ERA takes issue with proposed EPA guidelinesBy Chris Sweeney
BETHESDA, Md.—Sometimes two words make all the difference.
The EPDM Roofing Association submitted a recommendation to the Environmental Protection Agency that it bases proposed environmental performance guidelines on “assessed risk” rather than the concept of “intrinsic hazard,” the association said.
The ERA said assessed risk would require data to show that the chemical is dangerous based on the way it is to be used and in the form that it is in, not just the theoretical danger that intrinsic hazard implies, the association said.
The ERA's biggest concern is that a range of widely used building products could be excluded from the market if the proposed guidelines are implemented as written.
The ERA listed a number of building envelope products that could be affected by the guidelines as written, the alleged hazardous materials they may contain and the reference list (in parentheses) from which the alleged hazard is identified:
- Thermoplastic roofing membranes: Titanium dioxide (California Prop 65);
- Rubber roofing membranes: Carbon black (California Prop 65);
- Asphaltic roofing and waterproofing products: Bitumen (California Prop 65);
- Reflective roof coatings: Titanium dioxide (California Prop 65);
- Fiber insulation: Wood dust (California Prop 65); and
- Foam insulation: Halogenated fire retardants (San Antonio Protocol).
Jim Hoff, vice president at the Center for Environmental Innovation in Roofing, said the identification of hazard typically should include a risk assessment by an authoritative source to identify the hazard. That source can range from the EPA's toxic substance program to the International Association of Research on Cancer or a number of other nationally and globally recognized research or regulatory organizations.
Hoff said many organizations that developed hazard standards have utilized a number of lists that are not held to the highest benchmark of hazard identification, and then derivative lists are produced off of these lists without checking what benchmark initially was used to label the material hazardous.
“What's happened is that these very good intentions kind of snowballed,” said Ellen Thorp, associate executive director of the ERA. “The next time an architecture firm goes to update their list, they're not going back to look why certain chemicals are on certain lists; they're just taking the newest version of the list and assuming that the chemicals on that list have been fully vetted.”
One challenge is California's Proposition 65, which Hoff said initially was designed as a workplace hazard identification standard but is now being applied to products and materials.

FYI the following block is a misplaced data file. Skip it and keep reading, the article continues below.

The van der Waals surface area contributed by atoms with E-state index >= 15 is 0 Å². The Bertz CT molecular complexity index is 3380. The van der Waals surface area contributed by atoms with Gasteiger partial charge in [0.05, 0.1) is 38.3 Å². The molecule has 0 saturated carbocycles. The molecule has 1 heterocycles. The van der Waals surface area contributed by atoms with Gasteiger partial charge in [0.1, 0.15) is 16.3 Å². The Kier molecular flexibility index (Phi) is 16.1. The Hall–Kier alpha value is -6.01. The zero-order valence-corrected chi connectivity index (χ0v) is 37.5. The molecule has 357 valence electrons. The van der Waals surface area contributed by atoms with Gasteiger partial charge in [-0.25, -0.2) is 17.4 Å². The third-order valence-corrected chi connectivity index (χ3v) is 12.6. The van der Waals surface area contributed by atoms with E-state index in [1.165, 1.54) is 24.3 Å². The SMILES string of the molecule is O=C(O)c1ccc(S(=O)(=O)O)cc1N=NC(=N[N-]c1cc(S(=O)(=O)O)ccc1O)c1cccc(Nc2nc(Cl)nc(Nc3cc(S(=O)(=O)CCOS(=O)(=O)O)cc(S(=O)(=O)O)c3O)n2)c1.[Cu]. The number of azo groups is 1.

A number of products, materials and ingredients on Proposition 65 should be considered a hazard in a work environment if workers are directly exposed to the materials, Hoff said. The problem is that standard is being applied elsewhere. Using carbon black as an example, the chemical can be hazardous if it accumulates in the air, but not when it's completely encapsulated in tires and rubber.
Hoff estimated there were more than 600 materials that Proposition 65 considered hazardous and that most buildings in California have a Prop 65 hazard warning.
“You certainly can raise alarm about materials and ingredients that have no level of actual risk to the people, and you desensitize the public to any real evaluation or understanding of hazardous risk,” Hoff said.
“Merely identifying hazard without identifying the contest of risk associated with that hazard could actually provide a disservice to the end user,” he said.
Hoff and the ERA are not trying to start a war with the EPA. In fact, it's just the opposite.
The association applauded the EPA for listening to the expertise of the impacted industries as it establishes its standards. Thorp said the guidelines are being formulated with good intentions, but she stressed the ERA wants to ensure the EPA is evaluating all potential consequences—intended and unintended.
Thorp believes the EPA will listen to the association's comments as it produces the second draft of its standards. After that, a round of public comments will be held before the standards become final.
Hoff said the EPA's standards emphasize the best in science and consensus process development, but he hopes the guidelines can be expanded with emphases of risk assessment instead of settling for the standard of intrinsic hazard.
“I think the EPA has done a really good job of trying to develop a good guideline of sustainable material standards,” Hoff said. “At least for me, this is simply a critique that challenges the EPA to take an additional step and be sure that the concepts of risk and exposure paths are being addressed along with simply the concept of intrinsic hazard.”
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